Intimate visions: Claude and Dina Lévi-Strauss in Brazil
Luciana Martins (Birkbeck, University of London)
Paper short abstract:
Based on published and archival materials held by Brazilian and French institutions, this paper brings to light Dina Lévi-Strauss' contribution to Claude Lévi-Strauss' visual archive of Brazil. It explores questions of authorship, self-image and intimacy in the making of anthropological knowledge.
Paper long abstract:
In 1935 Claude Lévi-Strauss went to Brazil as part of a group of French academics in order to help establish the University of São Paulo. Over the summer holidays, Claude travelled to Mato Grosso accompanied by his wife Dina (née Dreyfus), undertaking ethnographic fieldwork. In addition to collecting artefacts for the Musée de l'Homme, the couple took photographs and filmed local peoples. Three years later, they were back in the interior of Brazil, this time travelling to the Amazon region. Having contracted a serious eye infection after little more than a week of fieldwork among the Nambikwara, Dina was forced to return to São Paulo, leaving for Paris soon afterwards. In the spring of 1939, Claude separated from Dina. While Claude was to become a renowned anthropologist, Dina's career followed a less stellar trajectory; she later worked as a philosophy teacher in a Lycée, followed by a university post, eventually becoming an inspecteur général in the French education system. Throughout her career she maintained an interest in the relationship between philosophy and pedagogy, and was one of the pioneers of popular philosophy in television broadcasting. Claude meanwhile turned to a more popular audience only in retirement, notably within the publication of his Saudades do Brasil: A Photographic Memoir, in 1994. The book was followed by Saudades de São Paulo, published in Brazil in 1996. Focusing on these nostalgic publications and a much larger visual archive, this paper explores Dina's role in the making and presentation of Claude's fieldwork in Brazil.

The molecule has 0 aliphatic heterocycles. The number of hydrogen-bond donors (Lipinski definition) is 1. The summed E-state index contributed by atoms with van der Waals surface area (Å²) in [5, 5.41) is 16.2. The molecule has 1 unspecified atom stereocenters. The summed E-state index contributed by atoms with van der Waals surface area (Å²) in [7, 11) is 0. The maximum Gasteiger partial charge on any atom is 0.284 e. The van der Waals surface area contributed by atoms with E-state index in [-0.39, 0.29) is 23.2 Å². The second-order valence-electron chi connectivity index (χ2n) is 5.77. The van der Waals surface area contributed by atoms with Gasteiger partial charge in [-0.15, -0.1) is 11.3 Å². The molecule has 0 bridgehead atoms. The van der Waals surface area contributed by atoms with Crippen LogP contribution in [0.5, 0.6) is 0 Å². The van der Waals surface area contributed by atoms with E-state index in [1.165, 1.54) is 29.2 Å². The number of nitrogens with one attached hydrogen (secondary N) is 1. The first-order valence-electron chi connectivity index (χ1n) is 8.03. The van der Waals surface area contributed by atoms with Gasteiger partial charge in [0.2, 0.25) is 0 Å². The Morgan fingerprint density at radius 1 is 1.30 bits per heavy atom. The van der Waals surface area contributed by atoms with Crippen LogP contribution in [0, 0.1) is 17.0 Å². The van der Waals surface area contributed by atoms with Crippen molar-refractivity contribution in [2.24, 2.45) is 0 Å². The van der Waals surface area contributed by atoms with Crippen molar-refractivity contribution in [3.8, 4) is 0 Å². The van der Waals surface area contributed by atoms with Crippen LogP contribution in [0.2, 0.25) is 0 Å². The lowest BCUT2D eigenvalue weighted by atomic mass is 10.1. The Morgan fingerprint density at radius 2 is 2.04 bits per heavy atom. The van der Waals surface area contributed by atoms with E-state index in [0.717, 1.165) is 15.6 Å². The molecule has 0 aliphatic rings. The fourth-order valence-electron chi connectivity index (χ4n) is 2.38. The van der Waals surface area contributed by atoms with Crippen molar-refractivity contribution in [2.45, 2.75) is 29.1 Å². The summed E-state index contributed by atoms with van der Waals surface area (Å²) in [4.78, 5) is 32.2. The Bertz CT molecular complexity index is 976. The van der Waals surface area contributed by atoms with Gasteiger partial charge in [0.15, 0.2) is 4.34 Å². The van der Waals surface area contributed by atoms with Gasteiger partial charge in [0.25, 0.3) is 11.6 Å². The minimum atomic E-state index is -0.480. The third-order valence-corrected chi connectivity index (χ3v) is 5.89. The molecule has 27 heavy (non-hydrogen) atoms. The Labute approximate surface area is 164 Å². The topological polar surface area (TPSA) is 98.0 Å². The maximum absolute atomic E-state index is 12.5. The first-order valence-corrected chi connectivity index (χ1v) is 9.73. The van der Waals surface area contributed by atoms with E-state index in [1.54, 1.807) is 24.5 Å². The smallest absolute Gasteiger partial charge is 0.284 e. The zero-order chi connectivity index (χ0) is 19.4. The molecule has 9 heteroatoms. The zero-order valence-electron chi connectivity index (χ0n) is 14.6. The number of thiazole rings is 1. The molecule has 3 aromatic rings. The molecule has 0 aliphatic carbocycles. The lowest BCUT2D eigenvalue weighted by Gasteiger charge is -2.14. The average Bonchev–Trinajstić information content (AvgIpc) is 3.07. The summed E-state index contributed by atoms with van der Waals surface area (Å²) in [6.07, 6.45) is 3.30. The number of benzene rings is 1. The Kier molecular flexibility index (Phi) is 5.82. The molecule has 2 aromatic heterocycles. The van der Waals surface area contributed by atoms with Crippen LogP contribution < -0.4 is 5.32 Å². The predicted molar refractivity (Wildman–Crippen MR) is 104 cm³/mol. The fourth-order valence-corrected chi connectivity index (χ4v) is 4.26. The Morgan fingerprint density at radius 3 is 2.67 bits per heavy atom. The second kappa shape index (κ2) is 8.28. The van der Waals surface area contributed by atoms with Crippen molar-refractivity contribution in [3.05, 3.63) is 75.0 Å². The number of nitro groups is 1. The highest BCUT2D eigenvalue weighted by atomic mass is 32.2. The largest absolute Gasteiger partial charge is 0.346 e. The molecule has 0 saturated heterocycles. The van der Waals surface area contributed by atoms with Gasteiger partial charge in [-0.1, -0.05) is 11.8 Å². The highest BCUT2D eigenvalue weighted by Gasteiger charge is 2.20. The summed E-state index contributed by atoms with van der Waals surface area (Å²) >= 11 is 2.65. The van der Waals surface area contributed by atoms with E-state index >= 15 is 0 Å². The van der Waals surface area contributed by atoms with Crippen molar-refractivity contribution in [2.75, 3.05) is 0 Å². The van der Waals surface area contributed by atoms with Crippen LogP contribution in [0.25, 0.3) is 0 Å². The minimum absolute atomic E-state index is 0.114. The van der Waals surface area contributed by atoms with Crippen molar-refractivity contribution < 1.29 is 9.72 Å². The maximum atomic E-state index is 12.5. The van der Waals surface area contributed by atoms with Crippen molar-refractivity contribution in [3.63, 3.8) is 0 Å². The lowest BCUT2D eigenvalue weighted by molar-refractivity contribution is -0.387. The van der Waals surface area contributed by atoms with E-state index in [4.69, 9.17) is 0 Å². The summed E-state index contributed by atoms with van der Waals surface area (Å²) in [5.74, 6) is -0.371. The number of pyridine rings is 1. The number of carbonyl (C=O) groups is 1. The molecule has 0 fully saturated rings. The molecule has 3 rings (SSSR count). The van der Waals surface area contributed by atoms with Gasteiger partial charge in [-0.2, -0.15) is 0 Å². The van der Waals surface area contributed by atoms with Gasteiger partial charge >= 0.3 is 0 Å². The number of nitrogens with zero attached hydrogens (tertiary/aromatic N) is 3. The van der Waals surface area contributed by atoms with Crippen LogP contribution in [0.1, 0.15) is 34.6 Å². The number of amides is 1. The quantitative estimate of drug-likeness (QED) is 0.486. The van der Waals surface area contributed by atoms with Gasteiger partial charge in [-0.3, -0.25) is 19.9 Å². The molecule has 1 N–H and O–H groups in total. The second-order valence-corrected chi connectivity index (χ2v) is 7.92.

Revisiting the gaze and reinterpreting images across space and time: Photography, subjects, and viewers